Bowling at SuperSport Park is "100%" similar to bowling in India and "really hard work" for the quicks on a surface that traditionally provides assistance, according to Morne Morkel, whose career began at Centurion. Morkel is the first player to offer something beyond a mere acknowledgment that this surface is not what quite what South Africa wanted and agreed that bowling on it was closer to being in India than at home.
"I have played cricket here all my life and I have never seen a wicket like this at SuperSport Park. It was really hard work. With the heat and conditions tough, it was one of the hardest spells I've bowled," Morkel said. "It's unheard of that a spinner bowls that amount of overs on the first day. We even took the option to open in the over before lunch with a spinner. There's a very subcontinental feel to it. It's tough scoring and tough to get people out. Luckily we've got some experience of that in the bank. But they are not the conditions that we want here in South Africa."
In temperatures in the mid-30 degrees and high humidity, Morkel delivered 22.1 overs over two days, more than any other quick and reaped the most reward. He shared the new ball with Keshav Maharaj, who was used for one over, and found there was only a short period of time when he could make it move. "You've got a small little window with the new ball. I think the first hour in the mornings, the reason might be because it's under covers overnight, but in the first hour the balls seems a little bit quicker off the deck. But after that, there's actually been no pace in the wicket," Morkel said.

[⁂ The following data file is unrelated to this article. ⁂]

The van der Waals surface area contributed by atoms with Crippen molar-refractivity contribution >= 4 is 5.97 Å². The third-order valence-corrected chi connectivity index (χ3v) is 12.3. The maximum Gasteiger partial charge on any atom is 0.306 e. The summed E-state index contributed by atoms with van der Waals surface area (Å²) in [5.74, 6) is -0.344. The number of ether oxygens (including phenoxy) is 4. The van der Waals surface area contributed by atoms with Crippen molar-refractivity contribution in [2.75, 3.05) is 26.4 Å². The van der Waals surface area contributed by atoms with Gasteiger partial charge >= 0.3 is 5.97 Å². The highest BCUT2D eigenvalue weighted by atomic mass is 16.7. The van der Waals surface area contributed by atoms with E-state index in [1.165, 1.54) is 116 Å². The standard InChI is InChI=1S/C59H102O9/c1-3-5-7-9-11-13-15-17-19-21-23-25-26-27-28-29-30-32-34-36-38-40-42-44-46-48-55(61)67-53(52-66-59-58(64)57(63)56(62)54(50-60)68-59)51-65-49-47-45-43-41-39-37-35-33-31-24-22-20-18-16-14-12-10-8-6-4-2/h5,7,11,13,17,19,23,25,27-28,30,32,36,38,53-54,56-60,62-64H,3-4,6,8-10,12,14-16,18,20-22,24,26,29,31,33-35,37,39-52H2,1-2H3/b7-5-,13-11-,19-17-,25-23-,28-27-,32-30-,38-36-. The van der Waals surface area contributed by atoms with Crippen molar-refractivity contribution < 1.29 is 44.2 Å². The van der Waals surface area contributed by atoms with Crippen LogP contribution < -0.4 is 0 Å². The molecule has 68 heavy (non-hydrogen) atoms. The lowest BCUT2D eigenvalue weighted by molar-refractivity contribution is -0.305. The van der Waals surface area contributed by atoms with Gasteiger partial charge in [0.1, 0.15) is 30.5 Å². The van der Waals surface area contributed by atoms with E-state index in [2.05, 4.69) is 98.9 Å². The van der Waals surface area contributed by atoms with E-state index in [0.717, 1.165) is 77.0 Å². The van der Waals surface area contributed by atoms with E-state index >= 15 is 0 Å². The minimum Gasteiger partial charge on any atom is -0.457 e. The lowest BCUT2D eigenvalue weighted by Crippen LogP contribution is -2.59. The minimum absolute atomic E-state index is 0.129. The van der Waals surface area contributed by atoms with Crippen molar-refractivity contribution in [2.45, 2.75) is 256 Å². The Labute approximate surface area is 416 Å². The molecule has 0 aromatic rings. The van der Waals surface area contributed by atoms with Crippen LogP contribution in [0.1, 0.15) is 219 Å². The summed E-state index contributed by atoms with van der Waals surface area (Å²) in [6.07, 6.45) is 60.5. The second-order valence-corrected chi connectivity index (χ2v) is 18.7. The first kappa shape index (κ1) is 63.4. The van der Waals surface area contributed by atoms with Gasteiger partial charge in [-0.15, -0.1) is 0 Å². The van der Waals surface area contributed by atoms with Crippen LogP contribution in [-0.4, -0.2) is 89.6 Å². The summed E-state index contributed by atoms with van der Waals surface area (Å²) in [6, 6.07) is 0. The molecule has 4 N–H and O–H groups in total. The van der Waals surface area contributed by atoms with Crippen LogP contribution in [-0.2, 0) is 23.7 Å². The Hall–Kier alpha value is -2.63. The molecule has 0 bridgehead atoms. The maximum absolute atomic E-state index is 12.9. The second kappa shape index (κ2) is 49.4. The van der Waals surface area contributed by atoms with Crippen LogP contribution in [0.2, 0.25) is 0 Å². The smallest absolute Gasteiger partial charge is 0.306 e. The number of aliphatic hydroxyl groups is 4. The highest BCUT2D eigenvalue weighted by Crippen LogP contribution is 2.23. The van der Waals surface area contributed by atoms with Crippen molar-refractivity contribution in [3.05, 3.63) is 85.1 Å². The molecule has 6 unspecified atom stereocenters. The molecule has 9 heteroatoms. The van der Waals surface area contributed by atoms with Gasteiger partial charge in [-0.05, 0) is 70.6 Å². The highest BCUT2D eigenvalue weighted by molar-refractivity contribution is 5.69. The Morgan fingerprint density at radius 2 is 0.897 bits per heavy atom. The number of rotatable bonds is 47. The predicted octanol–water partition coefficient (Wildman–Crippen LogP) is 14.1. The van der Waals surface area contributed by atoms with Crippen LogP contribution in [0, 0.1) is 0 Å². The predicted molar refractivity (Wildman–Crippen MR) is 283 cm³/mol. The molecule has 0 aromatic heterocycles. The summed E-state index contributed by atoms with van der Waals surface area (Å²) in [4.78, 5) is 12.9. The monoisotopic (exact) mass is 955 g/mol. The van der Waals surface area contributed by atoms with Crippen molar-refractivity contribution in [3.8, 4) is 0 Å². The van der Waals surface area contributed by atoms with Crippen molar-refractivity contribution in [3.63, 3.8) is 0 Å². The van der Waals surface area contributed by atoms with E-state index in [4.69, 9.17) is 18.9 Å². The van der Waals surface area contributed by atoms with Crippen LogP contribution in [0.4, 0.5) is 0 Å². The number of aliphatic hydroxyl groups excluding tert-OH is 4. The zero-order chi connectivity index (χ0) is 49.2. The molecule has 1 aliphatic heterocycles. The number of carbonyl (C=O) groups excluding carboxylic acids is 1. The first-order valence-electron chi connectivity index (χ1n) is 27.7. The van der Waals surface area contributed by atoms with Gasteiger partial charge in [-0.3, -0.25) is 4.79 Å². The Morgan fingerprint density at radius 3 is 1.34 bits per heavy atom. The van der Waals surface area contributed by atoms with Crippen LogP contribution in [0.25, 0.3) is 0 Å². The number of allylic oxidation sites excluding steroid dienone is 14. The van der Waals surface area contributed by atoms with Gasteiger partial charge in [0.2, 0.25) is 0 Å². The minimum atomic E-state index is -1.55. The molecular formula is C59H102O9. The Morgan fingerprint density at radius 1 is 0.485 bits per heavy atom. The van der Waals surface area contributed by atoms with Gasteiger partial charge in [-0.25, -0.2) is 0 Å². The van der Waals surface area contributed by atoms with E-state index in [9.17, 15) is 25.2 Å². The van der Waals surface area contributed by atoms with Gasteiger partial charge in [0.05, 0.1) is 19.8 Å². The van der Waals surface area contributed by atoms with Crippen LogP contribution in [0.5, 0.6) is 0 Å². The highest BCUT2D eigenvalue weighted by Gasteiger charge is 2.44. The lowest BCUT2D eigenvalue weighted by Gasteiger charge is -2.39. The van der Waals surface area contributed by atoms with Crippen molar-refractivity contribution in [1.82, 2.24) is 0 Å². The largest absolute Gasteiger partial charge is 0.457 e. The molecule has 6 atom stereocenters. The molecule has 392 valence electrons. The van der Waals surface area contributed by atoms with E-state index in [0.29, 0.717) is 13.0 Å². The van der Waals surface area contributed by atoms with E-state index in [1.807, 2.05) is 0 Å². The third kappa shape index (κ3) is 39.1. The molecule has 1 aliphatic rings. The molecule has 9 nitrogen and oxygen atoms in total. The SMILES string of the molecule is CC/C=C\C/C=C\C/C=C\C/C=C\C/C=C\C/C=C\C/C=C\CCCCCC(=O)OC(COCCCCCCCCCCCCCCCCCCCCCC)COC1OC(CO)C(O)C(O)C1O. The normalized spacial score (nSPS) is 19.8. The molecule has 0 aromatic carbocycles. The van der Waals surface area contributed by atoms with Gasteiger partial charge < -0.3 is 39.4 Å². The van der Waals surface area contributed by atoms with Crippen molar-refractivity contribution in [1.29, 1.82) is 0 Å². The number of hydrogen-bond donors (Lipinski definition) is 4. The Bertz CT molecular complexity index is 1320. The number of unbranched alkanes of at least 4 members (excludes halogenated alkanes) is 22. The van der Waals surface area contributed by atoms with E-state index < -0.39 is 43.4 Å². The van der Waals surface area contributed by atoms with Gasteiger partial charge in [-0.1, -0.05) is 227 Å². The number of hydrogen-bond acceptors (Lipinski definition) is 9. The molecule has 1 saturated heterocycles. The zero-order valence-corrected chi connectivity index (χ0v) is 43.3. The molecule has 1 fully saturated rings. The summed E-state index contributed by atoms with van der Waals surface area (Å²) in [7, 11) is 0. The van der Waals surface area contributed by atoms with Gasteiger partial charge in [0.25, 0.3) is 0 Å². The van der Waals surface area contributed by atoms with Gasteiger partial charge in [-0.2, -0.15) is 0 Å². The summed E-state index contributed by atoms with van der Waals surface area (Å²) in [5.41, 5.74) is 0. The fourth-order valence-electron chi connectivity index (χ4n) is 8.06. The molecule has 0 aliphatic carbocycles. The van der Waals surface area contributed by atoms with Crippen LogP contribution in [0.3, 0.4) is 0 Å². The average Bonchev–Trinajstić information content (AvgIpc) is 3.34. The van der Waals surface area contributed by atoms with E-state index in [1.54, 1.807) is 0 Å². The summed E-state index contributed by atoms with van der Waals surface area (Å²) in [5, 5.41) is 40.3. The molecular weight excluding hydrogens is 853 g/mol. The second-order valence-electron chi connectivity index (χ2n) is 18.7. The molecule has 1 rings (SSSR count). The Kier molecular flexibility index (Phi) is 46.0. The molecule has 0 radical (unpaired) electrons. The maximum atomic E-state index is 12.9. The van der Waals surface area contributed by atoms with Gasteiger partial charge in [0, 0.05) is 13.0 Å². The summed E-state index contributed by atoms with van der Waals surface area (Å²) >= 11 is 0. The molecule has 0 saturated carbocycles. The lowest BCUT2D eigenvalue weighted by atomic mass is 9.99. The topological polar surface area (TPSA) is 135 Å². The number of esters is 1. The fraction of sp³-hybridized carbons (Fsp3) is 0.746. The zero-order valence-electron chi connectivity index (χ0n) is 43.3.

The lack of significant pace and bounce has meant South Africa have had to come up with more innovative game plans. Faf du Plessis set unusual fields, especially when Maharaj was bowling but the seamers tended to stick to a line outside off stump. Morkel explained that they did not consider bowling straighter because they regard that as playing to India's strengths.
"There's a very fine line when you bowl to them too straight. They are very good players when you attack the stumps. You can't really attack middle stump, it's too straight for them and they can take the game away," Morkel said. "With the ball keeping low, reverse swing, those are the options we will discuss tomorrow. We'll work out some different fields. But at first getting the ball outside the eye line with extra bounce and pace is the key for us."
The fifth and sixth-stump line was employed with particular rigour against Virat Kohli, with the intention to trap the Indian captain with the delivery that came into him, as Vernon Philander did at Newlands. This time, it did not work until Kohli had almost single-handedly taken India 28 runs shy of South Africa's total.
"We've got a couple of options that we turn to. It's quite tough when the wicket is so slow. And if you get a batsman of his quality, he's got time to adjust," Morkel said. "For us, it's just to keep him quiet on this sort of surface, and bowl as many dot balls as possible. He came out with a lot of intent yesterday, looking to score and looking to take the game forward. And for us it was just to hit our straps and stop them from scoring too quickly."
Knowing that Kohli will look to take them on again, South Africa will want to make sure they bat themselves into a position of safety before going on the attack, and Morkel thinks they are already almost half way there. "Off the top of my head, I think maybe 250 on Day 5. With the wicket now turning a little bit and keeping a little bit low, I think 250 can be a very good score," Morkel said.
If that proves enough, South Africa won't care whether they got there in conditions which seemed closer to India or not.